• 13. Types of gene regulationTypes of gene regulation A) Positive regulation • When the expression of genetic information is quantitatively increased by the presence of a specific regulatory element, regulation is said to be positive. • The element or molecule mediating positive regulation is a positive regulator or activator. 03/26/14 13Biochemistry For Medics
  • 14. Types of gene regulationTypes of gene regulation B) Negative regulation • When the expression of genetic information is diminished by the presence of a specific regulatory element, regulation is said to be negative. • The element or molecule mediating negative regulation is said to be a negative regulator or repressor. 03/26/14 14Biochemistry For Medics
  • 15. Types of gene regulationTypes of gene regulation A double negative has the effect of acting as a positive. • An effector that inhibits the function of a negative regulator will bring about a positive regulation. • Many regulated systems that appear to be induced are in fact derepressed at the molecular level. 03/26/14 15Biochemistry For Medics
  • 16. Responses in Gene ExpressionResponses in Gene Expression • Type A response is characterized by an increased extent of gene expression that is dependent upon the continued presence of the inducing signal. • When the inducing signal is removed, the amount of gene expression diminishes to its basal level, • The amount repeatedly increases in response to the reappearance of the specific signal. 03/26/14 16Biochemistry For Medics
  • 17. Type A response The response is observed only in the presence of a signal 03/26/14 17Biochemistry For Medics
  • 18. Type A responseType A response • This type of response is commonly observed in prokaryotes in response to sudden changes of the intracellular concentration of a nutrient. • It is also observed in many higher organisms after exposure to inducers such as hormones, nutrients, or growth factors 03/26/14 18Biochemistry For Medics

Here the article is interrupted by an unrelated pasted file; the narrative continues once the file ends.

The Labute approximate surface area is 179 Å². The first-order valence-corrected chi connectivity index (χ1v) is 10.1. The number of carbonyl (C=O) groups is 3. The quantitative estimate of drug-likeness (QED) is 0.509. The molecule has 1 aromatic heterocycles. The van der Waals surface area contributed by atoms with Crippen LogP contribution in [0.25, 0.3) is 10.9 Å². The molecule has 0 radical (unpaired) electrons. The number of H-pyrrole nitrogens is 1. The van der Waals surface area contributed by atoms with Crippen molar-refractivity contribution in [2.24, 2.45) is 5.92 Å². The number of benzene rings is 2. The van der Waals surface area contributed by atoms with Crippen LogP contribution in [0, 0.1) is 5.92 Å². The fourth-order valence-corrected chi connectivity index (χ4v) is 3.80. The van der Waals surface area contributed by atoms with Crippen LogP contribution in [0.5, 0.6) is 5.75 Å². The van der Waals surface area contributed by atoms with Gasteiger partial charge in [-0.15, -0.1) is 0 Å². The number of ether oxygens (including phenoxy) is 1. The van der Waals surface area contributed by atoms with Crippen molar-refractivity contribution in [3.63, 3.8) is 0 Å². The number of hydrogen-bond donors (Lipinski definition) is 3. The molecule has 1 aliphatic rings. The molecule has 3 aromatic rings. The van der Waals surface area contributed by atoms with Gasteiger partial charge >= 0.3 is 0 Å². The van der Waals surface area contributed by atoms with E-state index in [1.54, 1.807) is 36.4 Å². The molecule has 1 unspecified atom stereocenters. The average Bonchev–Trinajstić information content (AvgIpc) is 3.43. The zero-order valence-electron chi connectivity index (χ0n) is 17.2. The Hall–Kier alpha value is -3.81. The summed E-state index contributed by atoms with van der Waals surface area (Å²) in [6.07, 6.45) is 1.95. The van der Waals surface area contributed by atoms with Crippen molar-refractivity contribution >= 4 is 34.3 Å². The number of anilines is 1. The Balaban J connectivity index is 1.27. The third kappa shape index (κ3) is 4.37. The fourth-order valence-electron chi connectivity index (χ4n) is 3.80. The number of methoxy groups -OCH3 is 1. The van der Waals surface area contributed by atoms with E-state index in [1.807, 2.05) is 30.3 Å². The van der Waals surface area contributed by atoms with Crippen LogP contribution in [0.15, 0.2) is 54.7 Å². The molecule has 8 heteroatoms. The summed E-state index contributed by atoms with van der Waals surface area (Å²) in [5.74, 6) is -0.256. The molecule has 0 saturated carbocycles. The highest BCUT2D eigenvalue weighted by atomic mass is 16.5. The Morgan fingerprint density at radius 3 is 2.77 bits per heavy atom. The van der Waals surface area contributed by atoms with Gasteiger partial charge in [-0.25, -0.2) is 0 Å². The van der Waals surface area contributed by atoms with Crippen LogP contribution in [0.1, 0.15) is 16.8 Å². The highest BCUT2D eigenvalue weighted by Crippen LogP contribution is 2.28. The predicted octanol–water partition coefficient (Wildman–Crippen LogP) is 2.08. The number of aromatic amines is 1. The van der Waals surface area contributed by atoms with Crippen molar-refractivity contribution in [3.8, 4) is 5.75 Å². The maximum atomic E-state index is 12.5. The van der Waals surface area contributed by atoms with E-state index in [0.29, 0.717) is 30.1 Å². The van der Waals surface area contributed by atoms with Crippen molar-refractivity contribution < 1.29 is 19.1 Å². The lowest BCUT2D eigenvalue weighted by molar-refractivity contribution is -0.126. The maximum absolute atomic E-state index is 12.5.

• 19. Type B ResponseType B Response • Type B response exhibits an increased amount of gene expression that is transient even in the continued presence of the regulatory signal. • After the regulatory signal has terminated and the cell has been allowed to recover, a second transient response to a subsequent regulatory signal may be observed. 03/26/14 19Biochemistry For Medics
  • 20. Type B ResponseType B Response The signal persists but the response is transient. 03/26/14 20Biochemistry For Medics
  • 21. Type B ResponseType B Response • This phenomenon of response- desensitization-recovery characterizes the action of many pharmacologic agents, but it is also a feature of many naturally occurring processes. • This type of response commonly occurs during development of an organism, when only the transient appearance of a specific gene product is required although the signal persists.03/26/14 21Biochemistry For Medics
  • 22. Type C ResponseType C Response • The type C response pattern exhibits, in response to the regulatory signal, • an increased extent of gene expression that persists indefinitely even after termination of the signal. • The signal acts as a trigger in this pattern. 03/26/14 22Biochemistry For Medics
  • 23. Type C ResponseType C Response • The response is signal independent. • Response persists even in the absence of a signal.03/26/14 23Biochemistry For Medics
  • 24. Type C ResponseType C Response • Once expression of the gene is initiated in the cell, it cannot be terminated even in the daughter cells; • It is therefore an irreversible and inherited alteration. • This type of response typically occurs during the development of differentiated function in a tissue or organ. 03/26/14 24Biochemistry For Medics
  • 25. Types of genes in Gene ExpressionTypes of genes in Gene Expression • Inducible gene- An inducible gene is one whose expression increases in response to an inducer or activator, a specific positive regulatory signal. • Inducible genes have relatively low basal rates of transcription. 03/26/14 25Biochemistry For Medics
  • 26. Types of genes in Gene ExpressionTypes of genes in Gene Expression • Constitutive genes-are expressed at a reasonably constant rate and are not known to be subjecedt to regulation. • These are often referred to as housekeeping genes. 03/26/14 26Biochemistry For Medics